For Starters: Spring 2022
Pets on the patio, ethics in data science, and more
1. Reclaim Yourself
Shawna Murray-Browne, who delivered Bryn Mawr’s Black History Month Keynote address this year, used her own story of reclamation to inspire audience members. When her brother Darrell, who had been imprisoned, was found dead in his cell, authorities charged his cellmate with the crime. Murray-Browne, though, always saw his death as a state-sponsored act of violence and considered the true murderer to be the criminal justice system.
In telling her story of coming back from this tragic event, Murray-Browne interwove life lessons from three Black cultural and civil-rights icons: Ida B. Wells, Rosa Parks, and Maya Angelou.
Wells, said Murray-Browne: “set the understanding, the belief, that life’s tribulations are an invitation to transform. No matter what hardship or experience you’ve had in your life, it is an invitation for you to transmute that fire into fuel to change the world.”
It was the wisdom of Angelou that finally allowed Murray-Browne to begin to reconnect with others.
“What Maya Angelou is teaching us is that we have to let the love in,” Murray-Browne said, “So, if you’re struggling, you feel overwhelmed, you feel like you can’t see a way through, you’ve got to talk to somebody in your village and community.”
Murray-Browne also drew sustenance from the wisdom of Rosa Parks. In a letter to Congressman John Conyers, for whom she had once worked, Parks detailed the many activities she had planned and added at the end, “and then I’m going to rest for a few days.”
“Rest is resistance,” said Murray-Browne. “You have to establish a practice of rest if you’re going to reclaim yourself. … That is how we reconnect and reflect more deeply and sustain ourselves and our movement.”
2. Ethics in Data Science
Launched last fall, Bryn Mawr’s Ethics in Data Science course “responds to the vacuum of ethics guidelines in data sciences,” says Carolina Hausmann-Stabile, an assistant professor of social work and social research, who taught the course.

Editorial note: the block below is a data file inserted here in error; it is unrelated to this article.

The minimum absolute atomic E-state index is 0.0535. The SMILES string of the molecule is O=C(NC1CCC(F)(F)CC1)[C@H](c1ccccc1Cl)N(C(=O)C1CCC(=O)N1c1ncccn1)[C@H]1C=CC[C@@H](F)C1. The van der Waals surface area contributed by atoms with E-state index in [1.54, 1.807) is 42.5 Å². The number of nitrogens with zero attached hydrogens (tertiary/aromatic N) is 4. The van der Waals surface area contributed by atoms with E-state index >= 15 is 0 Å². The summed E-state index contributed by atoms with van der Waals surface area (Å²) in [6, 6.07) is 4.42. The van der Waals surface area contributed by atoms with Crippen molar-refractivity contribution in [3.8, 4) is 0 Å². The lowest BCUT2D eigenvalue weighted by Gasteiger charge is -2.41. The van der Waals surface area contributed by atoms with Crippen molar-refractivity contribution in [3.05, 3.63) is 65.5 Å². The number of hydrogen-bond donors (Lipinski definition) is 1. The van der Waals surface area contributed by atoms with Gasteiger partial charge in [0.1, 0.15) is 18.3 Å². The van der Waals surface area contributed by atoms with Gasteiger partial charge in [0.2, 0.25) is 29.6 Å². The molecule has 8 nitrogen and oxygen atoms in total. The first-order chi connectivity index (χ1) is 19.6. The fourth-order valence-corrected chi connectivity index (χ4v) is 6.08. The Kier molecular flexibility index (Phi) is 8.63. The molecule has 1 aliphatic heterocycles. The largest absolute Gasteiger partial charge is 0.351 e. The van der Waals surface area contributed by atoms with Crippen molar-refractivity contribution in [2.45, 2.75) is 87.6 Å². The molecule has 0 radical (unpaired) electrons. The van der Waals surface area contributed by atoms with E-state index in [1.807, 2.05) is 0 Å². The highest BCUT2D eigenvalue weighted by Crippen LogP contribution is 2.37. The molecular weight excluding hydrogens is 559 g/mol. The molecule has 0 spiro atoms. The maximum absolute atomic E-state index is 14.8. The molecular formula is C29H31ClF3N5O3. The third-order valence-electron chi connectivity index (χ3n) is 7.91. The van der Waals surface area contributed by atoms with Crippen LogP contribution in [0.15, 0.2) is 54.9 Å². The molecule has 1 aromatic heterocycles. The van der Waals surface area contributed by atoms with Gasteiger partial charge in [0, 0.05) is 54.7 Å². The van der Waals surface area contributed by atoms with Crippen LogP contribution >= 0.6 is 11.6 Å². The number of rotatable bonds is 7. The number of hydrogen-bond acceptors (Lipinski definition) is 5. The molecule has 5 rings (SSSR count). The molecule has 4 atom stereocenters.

“As a field of inquiry and practice, data sciences do not have an ethical code,” says Hausmann-Stabile, “despite the fact that data and algorithmic processes and computational techniques impact everyday life for all of us.”
Readings for the class, which will be offered again this fall, included Beginning Ethics: An Introduction to Moral Philosophy by Leis Vaughn and Weapons of Math Destruction: How Big Data Increases Inequality and Threatens Democracy by Cathy O’Neil.
3. Comparative Flavors
This spring, Bryn Mawr’s comparative literature program hosted the Los Angeles–based artist and author Shing Yin Khor at Bryn Mawr for a weeklong residency titled Comparative Flavors. Khor’s recent book The Legend of Auntie Po was a National Book Award Finalist for Young People’s Literature.
Khor worked with students to create one-page graphic narratives based on recipes, ingredients, or memories connected to food that they then joined together to create a zine, using the resources of the campus’s new makerspace.